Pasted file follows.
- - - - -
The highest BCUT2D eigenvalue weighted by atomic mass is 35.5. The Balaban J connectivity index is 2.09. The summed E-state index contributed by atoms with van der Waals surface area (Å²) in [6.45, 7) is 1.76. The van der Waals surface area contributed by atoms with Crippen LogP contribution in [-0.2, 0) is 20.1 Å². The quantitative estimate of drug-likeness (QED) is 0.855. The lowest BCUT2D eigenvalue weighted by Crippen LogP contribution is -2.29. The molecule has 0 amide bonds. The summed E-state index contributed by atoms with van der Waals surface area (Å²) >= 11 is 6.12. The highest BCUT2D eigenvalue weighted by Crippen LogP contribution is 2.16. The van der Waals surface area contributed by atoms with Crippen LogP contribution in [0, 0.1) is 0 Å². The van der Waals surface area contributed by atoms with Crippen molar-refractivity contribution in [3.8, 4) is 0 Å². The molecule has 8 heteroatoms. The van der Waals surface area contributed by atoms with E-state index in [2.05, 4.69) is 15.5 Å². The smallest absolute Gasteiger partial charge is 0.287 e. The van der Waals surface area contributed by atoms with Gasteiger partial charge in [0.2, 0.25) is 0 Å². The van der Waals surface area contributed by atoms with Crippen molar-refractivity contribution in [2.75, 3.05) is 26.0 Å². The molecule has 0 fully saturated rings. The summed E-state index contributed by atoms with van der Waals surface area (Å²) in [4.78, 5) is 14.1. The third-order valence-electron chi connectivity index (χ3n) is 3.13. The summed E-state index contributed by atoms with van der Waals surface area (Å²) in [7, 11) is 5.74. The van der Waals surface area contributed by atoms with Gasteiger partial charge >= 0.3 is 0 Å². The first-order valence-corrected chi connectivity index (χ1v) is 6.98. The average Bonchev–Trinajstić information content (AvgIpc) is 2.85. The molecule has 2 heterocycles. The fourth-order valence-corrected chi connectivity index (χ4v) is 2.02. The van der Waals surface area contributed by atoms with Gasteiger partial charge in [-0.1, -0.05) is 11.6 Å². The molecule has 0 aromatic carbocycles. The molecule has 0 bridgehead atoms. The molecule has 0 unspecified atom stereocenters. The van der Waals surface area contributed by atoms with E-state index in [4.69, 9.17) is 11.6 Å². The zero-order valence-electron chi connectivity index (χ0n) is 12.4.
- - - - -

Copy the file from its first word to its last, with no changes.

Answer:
The highest BCUT2D eigenvalue weighted by atomic mass is 35.5. The Balaban J connectivity index is 2.09. The summed E-state index contributed by atoms with van der Waals surface area (Å²) in [6.45, 7) is 1.76. The van der Waals surface area contributed by atoms with Crippen LogP contribution in [-0.2, 0) is 20.1 Å². The quantitative estimate of drug-likeness (QED) is 0.855. The lowest BCUT2D eigenvalue weighted by Crippen LogP contribution is -2.29. The molecule has 0 amide bonds. The summed E-state index contributed by atoms with van der Waals surface area (Å²) >= 11 is 6.12. The highest BCUT2D eigenvalue weighted by Crippen LogP contribution is 2.16. The van der Waals surface area contributed by atoms with Crippen LogP contribution in [0, 0.1) is 0 Å². The van der Waals surface area contributed by atoms with Crippen molar-refractivity contribution in [3.8, 4) is 0 Å². The molecule has 8 heteroatoms. The van der Waals surface area contributed by atoms with E-state index in [2.05, 4.69) is 15.5 Å². The smallest absolute Gasteiger partial charge is 0.287 e. The van der Waals surface area contributed by atoms with Gasteiger partial charge in [0.2, 0.25) is 0 Å². The van der Waals surface area contributed by atoms with Crippen molar-refractivity contribution in [2.75, 3.05) is 26.0 Å². The molecule has 0 fully saturated rings. The summed E-state index contributed by atoms with van der Waals surface area (Å²) in [4.78, 5) is 14.1. The third-order valence-electron chi connectivity index (χ3n) is 3.13. The summed E-state index contributed by atoms with van der Waals surface area (Å²) in [7, 11) is 5.74. The van der Waals surface area contributed by atoms with Gasteiger partial charge >= 0.3 is 0 Å². The first-order valence-corrected chi connectivity index (χ1v) is 6.98. The average Bonchev–Trinajstić information content (AvgIpc) is 2.85. The molecule has 2 heterocycles. The fourth-order valence-corrected chi connectivity index (χ4v) is 2.02. The van der Waals surface area contributed by atoms with Gasteiger partial charge in [-0.1, -0.05) is 11.6 Å². The molecule has 0 aromatic carbocycles. The molecule has 0 bridgehead atoms. The molecule has 0 unspecified atom stereocenters. The van der Waals surface area contributed by atoms with E-state index in [4.69, 9.17) is 11.6 Å². The zero-order valence-electron chi connectivity index (χ0n) is 12.4.